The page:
People with disabilities need good jobs too, and several U.S. Department of Labor (DOL) agencies assist people with disabilities in seeking meaningful work and succeeding once on the job. DOL also advises employers on effective strategies for recruiting and retaining qualified people with disabilities, as well as educates federal agencies and federal contractors and sub-contractors about their obligations related to affirmative action and nondiscrimination in hiring.
- Office of Disability Employment Policy (ODEP)
- ODEP’s vision is a world in which people with disabilities have unlimited employment opportunities.
- ODEP is the only non-regulatory federal agency that promotes policies and coordinates with employers and all levels of government to increase workplace success for people with disabilities.
- ODEP does not enforce any laws, but it does develop policies and share important information about effective practices to increase the recruitment, hiring, retention and advancement of people with disabilities.
Two agencies within DOL enforce portions of the American with Disabilities Act (ADA), among other laws—the Office of Federal Contract Compliance Programs (OFCCP) and the Civil Rights Center (CRC), which is part of the Office of the Assistant Secretary for Administration and Management.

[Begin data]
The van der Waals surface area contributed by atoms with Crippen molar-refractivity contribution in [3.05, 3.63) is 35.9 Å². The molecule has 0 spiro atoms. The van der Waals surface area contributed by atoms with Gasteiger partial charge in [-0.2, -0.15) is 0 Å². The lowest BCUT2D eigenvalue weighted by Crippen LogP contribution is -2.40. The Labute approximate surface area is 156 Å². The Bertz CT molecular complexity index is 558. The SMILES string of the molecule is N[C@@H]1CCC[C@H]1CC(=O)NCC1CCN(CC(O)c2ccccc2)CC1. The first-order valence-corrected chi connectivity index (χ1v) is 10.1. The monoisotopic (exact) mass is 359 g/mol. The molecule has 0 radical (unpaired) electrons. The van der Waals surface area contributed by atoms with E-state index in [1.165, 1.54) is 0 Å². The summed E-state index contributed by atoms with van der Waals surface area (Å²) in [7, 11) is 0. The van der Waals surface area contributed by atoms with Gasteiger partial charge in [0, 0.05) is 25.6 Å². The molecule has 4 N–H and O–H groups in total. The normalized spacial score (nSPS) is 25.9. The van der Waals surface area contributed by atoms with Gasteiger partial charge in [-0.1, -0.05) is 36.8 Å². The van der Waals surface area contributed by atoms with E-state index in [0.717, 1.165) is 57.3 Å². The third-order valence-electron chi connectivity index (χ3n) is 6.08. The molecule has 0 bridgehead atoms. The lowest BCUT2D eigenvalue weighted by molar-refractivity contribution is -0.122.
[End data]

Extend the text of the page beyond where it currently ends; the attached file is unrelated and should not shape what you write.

- Office of Federal Contract Compliance Programs (OFCCP)
- OFCCP shares enforcement authority for Title I of the ADA with the U.S. Equal Employment Opportunity Commission (EEOC). The ADA covers employers with 15 or more employees, including state and local governments. It also applies to employment agencies and labor organizations. The nondiscrimination standards of the ADA apply to federal employees under Section 501 of the Rehabilitation Act. For more information about the ADA read “Facts About the Americans with Disabilities Act”.
- OFCCP also enforces Section 503 of the Rehabilitation Act (Section 503). This law prohibits federal contractors and subcontractors from discriminating against individuals with disabilities and requires them to take affirmative action to recruit, hire, promote and retain workers with disabilities. The nondiscrimination and general affirmative action requirements of Section 503 apply to all government contractors with contracts or subcontracts in excess of $10,000 for the purchase, sale, or use of personal property or non-personal services. Recent updates to Section 503 have also strengthened its affirmative action requirements. Contractors that have a contract or sub-contract of $50,000 or more and 50 or more employees must have an actual affirmative action program or plan. The regulations also include a utilization goal of 7 percent. That’s a “yardstick” against which federal contractors can measure their success in recruiting and hiring individuals with disabilities. Most federal contractors are covered by both Section 503 and the ADA. For more information, read these frequently asked questions about the Section 503 regulations.